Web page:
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Rodney Stuckey’s contract, delays, doesn’t solve Pistons’ dilemma


Rodney Stuckey signed a three-year, $25 million contract, which seems perfectly fair, because it will almost certainly be completely unfair.

Stuckey is just as likely to outplay the deal as he is to become Joe Dumars’ latest mistake. Three years and $25 million a great compromise between the five years and $40 million that the Pistons reportedly offered and the $10 million  per year Stuckey supposedly wanted. In theory, both sides will get a chance to learn more about each other.

But this won’t be any easier in 2014.

The way I see it, there are three possibilities if Stuckey becomes a Pistons free agent in three years – none of which would place Detroit in ideal position.

1. Stuckey underperforms. This is pretty self-explanatory. The Pistons can’t really afford to have another* one of its players, especially their second-highest-paid player, have his production fall below his salary.

*Have I mentioned Detroit’s three(!) amnesty candidates?

2. Stuckey takes the next step and become a star. In the short term, that would be great. But in three years, unlike this time, Stuckey would have leverage as an unrestricted free agent. There are strong signs he wants out, and the Pistons only option for keeping him could very well be to overpay.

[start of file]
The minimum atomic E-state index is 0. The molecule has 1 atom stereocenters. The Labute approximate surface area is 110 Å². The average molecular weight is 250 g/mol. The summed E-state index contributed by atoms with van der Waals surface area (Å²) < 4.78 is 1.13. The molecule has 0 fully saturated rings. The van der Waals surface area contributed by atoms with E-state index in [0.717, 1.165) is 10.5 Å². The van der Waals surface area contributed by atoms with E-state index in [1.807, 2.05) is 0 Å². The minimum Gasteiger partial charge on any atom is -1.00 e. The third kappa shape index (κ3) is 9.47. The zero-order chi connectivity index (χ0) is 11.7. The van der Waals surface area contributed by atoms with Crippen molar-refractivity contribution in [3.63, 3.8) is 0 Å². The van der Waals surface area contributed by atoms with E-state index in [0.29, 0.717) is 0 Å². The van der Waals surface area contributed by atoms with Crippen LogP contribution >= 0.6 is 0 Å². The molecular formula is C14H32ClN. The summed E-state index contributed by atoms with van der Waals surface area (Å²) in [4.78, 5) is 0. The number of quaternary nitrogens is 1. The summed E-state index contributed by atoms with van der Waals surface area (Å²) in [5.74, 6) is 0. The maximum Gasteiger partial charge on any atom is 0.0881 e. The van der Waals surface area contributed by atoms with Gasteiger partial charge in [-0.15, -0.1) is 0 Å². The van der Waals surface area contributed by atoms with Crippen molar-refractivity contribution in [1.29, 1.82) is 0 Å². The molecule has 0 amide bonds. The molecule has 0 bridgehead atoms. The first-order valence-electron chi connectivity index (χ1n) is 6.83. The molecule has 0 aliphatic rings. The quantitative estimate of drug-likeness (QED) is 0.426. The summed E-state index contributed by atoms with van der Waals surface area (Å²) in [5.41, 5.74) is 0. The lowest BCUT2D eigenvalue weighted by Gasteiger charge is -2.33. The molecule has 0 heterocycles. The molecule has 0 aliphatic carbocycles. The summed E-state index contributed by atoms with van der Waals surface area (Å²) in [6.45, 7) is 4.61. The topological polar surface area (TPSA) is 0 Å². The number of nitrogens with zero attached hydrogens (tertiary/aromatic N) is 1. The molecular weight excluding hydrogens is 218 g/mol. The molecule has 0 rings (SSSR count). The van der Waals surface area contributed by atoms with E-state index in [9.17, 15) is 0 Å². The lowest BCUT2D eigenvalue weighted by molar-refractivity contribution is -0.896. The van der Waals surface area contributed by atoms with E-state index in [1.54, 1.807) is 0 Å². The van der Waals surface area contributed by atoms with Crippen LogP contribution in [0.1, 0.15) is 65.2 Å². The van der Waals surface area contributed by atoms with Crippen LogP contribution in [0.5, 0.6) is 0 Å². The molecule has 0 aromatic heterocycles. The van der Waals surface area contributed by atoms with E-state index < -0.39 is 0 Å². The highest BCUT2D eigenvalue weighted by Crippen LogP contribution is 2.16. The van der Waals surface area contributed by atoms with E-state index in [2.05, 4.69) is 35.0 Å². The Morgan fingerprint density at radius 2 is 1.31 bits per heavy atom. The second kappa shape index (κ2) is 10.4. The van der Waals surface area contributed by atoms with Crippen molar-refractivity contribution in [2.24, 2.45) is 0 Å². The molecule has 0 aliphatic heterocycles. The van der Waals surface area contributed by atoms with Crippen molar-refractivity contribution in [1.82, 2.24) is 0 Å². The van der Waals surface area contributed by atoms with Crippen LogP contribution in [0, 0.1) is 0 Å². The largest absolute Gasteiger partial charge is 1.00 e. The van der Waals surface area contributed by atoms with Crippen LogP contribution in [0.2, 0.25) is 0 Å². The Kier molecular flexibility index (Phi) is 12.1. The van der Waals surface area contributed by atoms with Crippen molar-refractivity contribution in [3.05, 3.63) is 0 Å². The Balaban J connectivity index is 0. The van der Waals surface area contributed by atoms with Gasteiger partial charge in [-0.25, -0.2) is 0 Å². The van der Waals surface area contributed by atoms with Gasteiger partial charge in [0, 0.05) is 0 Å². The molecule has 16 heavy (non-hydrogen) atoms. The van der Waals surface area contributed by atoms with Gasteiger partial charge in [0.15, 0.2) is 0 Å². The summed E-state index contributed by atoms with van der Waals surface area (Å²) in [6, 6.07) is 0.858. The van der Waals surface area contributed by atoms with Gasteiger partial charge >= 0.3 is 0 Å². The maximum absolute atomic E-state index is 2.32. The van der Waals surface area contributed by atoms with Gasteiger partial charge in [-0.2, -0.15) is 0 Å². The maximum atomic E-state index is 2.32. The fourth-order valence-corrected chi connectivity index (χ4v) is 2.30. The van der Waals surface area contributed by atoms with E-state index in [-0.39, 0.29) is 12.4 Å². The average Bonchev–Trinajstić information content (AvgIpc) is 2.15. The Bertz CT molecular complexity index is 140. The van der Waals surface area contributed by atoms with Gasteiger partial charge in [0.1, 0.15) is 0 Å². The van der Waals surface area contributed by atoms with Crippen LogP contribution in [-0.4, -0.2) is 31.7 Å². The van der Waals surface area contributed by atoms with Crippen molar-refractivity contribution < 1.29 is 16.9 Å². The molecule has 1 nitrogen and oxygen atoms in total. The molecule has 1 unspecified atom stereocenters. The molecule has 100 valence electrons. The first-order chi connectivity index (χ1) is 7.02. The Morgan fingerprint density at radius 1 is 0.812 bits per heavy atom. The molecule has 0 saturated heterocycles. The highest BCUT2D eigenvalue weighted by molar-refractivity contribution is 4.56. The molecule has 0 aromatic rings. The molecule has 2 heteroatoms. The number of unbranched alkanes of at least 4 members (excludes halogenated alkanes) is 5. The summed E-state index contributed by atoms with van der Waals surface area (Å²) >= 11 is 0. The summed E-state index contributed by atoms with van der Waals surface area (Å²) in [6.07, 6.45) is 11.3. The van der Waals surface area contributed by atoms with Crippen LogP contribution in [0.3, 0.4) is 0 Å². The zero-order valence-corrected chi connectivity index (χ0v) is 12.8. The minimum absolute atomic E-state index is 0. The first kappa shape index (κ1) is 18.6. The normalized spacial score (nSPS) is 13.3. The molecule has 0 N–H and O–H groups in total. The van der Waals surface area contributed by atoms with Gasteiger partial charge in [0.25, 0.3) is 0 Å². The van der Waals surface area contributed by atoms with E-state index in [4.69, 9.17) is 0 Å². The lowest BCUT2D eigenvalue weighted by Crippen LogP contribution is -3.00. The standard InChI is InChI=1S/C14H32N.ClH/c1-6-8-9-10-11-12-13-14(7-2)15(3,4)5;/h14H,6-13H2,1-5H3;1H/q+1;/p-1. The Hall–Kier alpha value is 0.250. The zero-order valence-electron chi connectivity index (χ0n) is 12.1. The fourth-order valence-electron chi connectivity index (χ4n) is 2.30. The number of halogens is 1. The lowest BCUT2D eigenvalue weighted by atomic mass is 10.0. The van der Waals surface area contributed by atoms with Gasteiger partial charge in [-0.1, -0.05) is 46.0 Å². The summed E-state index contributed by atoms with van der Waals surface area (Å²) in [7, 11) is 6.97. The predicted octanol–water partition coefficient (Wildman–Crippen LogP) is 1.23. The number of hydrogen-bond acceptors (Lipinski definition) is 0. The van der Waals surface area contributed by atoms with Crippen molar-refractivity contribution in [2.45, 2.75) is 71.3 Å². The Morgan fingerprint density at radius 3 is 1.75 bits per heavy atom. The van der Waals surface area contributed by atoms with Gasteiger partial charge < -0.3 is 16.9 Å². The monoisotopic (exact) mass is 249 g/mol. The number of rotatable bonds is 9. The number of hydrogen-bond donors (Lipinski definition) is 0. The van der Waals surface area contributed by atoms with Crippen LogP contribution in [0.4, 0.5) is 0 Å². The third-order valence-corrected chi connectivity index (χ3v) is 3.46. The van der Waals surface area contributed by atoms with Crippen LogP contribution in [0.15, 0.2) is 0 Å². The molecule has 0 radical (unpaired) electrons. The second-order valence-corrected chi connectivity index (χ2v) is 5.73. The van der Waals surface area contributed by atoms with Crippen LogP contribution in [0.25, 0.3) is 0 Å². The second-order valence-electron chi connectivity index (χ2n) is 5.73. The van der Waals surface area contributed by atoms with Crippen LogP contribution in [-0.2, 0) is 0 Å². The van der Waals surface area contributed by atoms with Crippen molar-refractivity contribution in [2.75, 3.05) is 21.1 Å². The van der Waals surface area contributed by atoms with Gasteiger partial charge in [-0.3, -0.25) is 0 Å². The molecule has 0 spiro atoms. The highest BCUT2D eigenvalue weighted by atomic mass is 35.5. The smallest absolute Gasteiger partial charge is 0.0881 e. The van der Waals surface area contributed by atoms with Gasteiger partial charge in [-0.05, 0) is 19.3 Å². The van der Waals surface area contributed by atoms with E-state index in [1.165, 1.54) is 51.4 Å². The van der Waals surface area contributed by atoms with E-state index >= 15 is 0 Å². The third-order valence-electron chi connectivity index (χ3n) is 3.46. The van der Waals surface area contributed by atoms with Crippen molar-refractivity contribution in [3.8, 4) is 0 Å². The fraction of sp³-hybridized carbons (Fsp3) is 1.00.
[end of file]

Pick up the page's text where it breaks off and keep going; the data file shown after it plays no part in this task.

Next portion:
3. Stuckey plays like an $8.3 million-per-season player. He hasn’t done that yet, so it would take modest improvements. But that’s what Stuckey does: make modest improvements without reaching star status.

PER isn’t a perfect stat, but it gives a rough approximation of a player’s value. Stuckey’s PER has risen each year he’s been in the league, from 2007-08 to 2010-11.

Just 11 other players have had their PER rise between each of those seasons. In reputation and compensation, they’re much better off that Stuckey:

  • Al Horford (five years, $60 million in 2010)

Tyrus Thomas (five years, $40 million in 2010)

Joakim Noah (five years, $60 million in 2010)

Nene (

five years, $67.5 million in 2011


Kyle Lowry (four years, $23.46 million in 2010)

Luis Scola (five years, $47,041,037 in 2010)

Pau Gasol (three years, $57 million in 2009)

Tony Allen (three years, $9.45 million in 2009)

Zach Randolph (four years, $66 million in 2011)

Andrea Bargnani (five years, $50 million in 2009)

Wilson Chandler (4.5 years, $33 million*)

*The average of estimates by Kalen Deremo and Jeremy Wagner of Roundball Mining Company for the contract Chandler, who signed during the lockout to play in China, would receive now as an NBA free agent.

On average, that’s 4.4 years and $46.7 million – likely in line with what Stuckey would seek with his next contract if continues to make modest improvements without reaching the next level. Is a non-star really worth that?

Hopefully, the Pistons won’t have to answer that question, or deal with the other two possibilities. With the handcuffs off, Dumars should do what he couldn’t do leading up to Stuckey’s first free agency: trade him.

That will be easier if Brandon Knight develops into a top-flight point guard and because Stuckey didn’t accept the qualifying offer, which would have given him a no-trade clause.

The Pistons were in a lose-lose situation with Stuckey now – either keep a less-than-stellar fit or let a talented player walk for nothing. They’re headed down the same path again. This time, they have a chance to do something about it, and they should.

Trade Stuckey before his contract ends.